Sunday, August 29, 2010

Whole lotta not-picking goin' on

I'd wanted to try out my new yarn picker today. I've got wool all washed and ready to go. I had the day off.
The day just got jam-packed.
We butchered a couple of chickens this morning, Madman and I. The original plan was to do the remaining 10, but none of our helpers (i.e. amateur chicken-pluckers) could come and help today. So we tackled what we could handle, given how many other projects we had for the day.
Then we put 24 pounds of elderberries in the freezer. (Woohoo! Free fruit!) I would have taken pictures, but it's the same process as last year. Forks, fruit, bowls. Berries ricocheting all over the kitchen. After the first couple of hours, the fun starts to wear off...
We didn't start any wine, yet, but we will. In the meantime, the freezer is holding the elderberries for us, and, as a by-product, doing the mashing for us as well. (The formation of ice crystals within the berries smashes the heck out of them. Does a much better job than we could ever do with a potato masher.)
I butched the basil, since now that it's almost September, we could get a frost at any time. (Gotta love Zone 3. *sigh*) I made 3 batches of pesto, 2 of which went into the freezer. I filled icecube trays with the glorious green stuff - I'll bag up the individual cubes once they're frozen solid. Perfect little portions to add to pasta or soup, come winter. (So our ice cubes will taste a little funny for awhile. Big deal.)
And somewhere in between all this, I managed to bake a loaf of bread.
Madman picked beans while I was picking basil. We ate some for supper, but the rest went into the fridge, since we'd completely run out of steam by then. Tomorrow is another day.
And the rest of supper? The Second Annual first pestodilla of the season - homegrown tomatoes and homemade pesto. Life is good...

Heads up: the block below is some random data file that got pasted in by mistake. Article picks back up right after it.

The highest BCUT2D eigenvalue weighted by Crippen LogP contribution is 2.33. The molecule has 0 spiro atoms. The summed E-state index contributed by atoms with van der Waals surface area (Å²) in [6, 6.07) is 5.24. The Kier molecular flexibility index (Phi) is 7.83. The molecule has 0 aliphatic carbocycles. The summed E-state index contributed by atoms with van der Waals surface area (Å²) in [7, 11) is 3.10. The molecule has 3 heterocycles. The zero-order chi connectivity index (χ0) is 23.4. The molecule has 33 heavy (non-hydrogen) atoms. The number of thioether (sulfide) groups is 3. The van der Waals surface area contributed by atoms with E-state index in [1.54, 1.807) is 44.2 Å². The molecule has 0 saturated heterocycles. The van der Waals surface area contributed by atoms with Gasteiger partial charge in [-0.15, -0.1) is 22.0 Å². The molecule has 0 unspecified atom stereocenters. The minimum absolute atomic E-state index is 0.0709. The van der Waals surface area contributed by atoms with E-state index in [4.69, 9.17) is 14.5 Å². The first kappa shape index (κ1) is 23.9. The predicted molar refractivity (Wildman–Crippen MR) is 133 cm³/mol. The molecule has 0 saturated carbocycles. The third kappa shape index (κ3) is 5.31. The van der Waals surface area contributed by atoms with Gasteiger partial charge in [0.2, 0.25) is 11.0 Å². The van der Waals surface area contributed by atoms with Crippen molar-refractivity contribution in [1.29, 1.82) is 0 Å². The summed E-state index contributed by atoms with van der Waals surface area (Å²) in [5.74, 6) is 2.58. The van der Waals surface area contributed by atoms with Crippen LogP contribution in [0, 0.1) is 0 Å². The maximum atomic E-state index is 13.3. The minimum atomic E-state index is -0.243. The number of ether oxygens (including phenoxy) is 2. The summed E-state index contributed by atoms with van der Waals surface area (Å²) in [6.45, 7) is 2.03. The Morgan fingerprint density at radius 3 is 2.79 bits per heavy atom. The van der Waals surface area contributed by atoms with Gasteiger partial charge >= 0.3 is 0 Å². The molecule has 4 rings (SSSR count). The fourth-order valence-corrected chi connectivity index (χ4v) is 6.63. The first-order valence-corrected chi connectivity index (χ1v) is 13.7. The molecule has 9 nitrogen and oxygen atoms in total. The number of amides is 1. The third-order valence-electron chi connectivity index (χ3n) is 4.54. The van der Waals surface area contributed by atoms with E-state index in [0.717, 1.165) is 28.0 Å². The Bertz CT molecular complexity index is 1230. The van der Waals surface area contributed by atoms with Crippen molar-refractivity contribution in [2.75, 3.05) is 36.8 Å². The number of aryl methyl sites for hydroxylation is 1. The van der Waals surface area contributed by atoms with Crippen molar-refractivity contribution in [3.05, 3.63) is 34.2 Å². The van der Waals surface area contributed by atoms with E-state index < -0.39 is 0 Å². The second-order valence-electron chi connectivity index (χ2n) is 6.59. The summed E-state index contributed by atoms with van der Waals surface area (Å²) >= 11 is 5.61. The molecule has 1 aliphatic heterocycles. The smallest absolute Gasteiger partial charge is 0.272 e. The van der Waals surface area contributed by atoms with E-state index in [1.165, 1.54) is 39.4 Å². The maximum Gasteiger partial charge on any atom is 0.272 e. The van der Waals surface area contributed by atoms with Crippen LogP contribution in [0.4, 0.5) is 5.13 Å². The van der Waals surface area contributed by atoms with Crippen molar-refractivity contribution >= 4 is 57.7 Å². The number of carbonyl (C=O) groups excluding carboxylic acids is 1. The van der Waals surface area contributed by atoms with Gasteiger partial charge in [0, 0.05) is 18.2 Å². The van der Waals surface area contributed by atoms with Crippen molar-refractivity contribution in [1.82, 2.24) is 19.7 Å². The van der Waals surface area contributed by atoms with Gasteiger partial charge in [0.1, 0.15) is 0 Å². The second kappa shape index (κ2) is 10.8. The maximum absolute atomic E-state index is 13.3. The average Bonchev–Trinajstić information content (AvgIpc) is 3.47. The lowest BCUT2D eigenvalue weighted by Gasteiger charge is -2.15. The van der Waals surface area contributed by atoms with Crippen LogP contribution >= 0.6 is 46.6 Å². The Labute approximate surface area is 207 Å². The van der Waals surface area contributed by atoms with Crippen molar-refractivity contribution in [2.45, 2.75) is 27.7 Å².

Sunday, August 22, 2010

Still kicking. And knitting.

Life goes on. Goldie eventually stops crying and searching for her lost lamb. We stop tearing up every time we look at the sheep pasture. We're counting on better luck next time. (I think we've earned it...)

In the meantime, Goldie's fleece is being spun, slowly but surely.And there's been knitting.
Maplewing has been temporarily supplanted.

I Niebled. I have committed Niebling. I blame Cookie.

In this picture, you can see my cheat. There's no chart, so as I complete each round, I mark it out with highlighter. I'd much prefer a chart, which makes it easier to read the lace, but that's not an option with this particular pattern.
And this is the third iteration of this project - I'm shooting for a shawl rather than a doily, and the first try was on needles that were too small. (I wanted a shawl that was bigger than 24", which is what my best geometric skills told me would be the diameter, extrapolating on the first 20 rounds.)
On the second try, I'd hit 24 rounds when I realized I'd dropped a stitch around row 11. (One of those k2togs that didn't meld properly...)
This is the third try, and I'm sure hoping it's the charm.

Friday, August 13, 2010

Damn it to hell.

We lost Kohl.
Our best guess is pneumonia brought on by heat stress.
Goldie is crying.
So are we.
I've run out of words.

Sunday, August 8, 2010

I can be picky about birthday presents.

Seriously. And here's why...

Big heavy box. Very heavy.
A collaborative gift from Madman and our two daughters.

The only marking on the box was an address in Oklahoma. No help there.
Finally got one end of the box open. I could see wood, but couldn't get the object out of the box.
Did I mention it was heavy?
So I cut open the other end, and pushed.

What the? A coffin for garter snakes?

But wait. Let's get a closer look at the interesting end. I had an inkling at this point. Do you?

Open the latch, lift the lid, and...

It's a handmade wool picker. And not the scary pendulum kind. (You know, the do-it-yourself mastectomy kit.)
Best. Present. Ever.
Now I've just got to go wash some more fleece...

It's my birthday, so I made myself a present. (How to make a lavender wand)

And I remembered to take pictures, so you can make one, too!

I read about Lavender Wands years ago - a nifty little sachet made of woven ribbon and stems of lavender - and wanted to try it myself.
There were a few bumps in the road, however...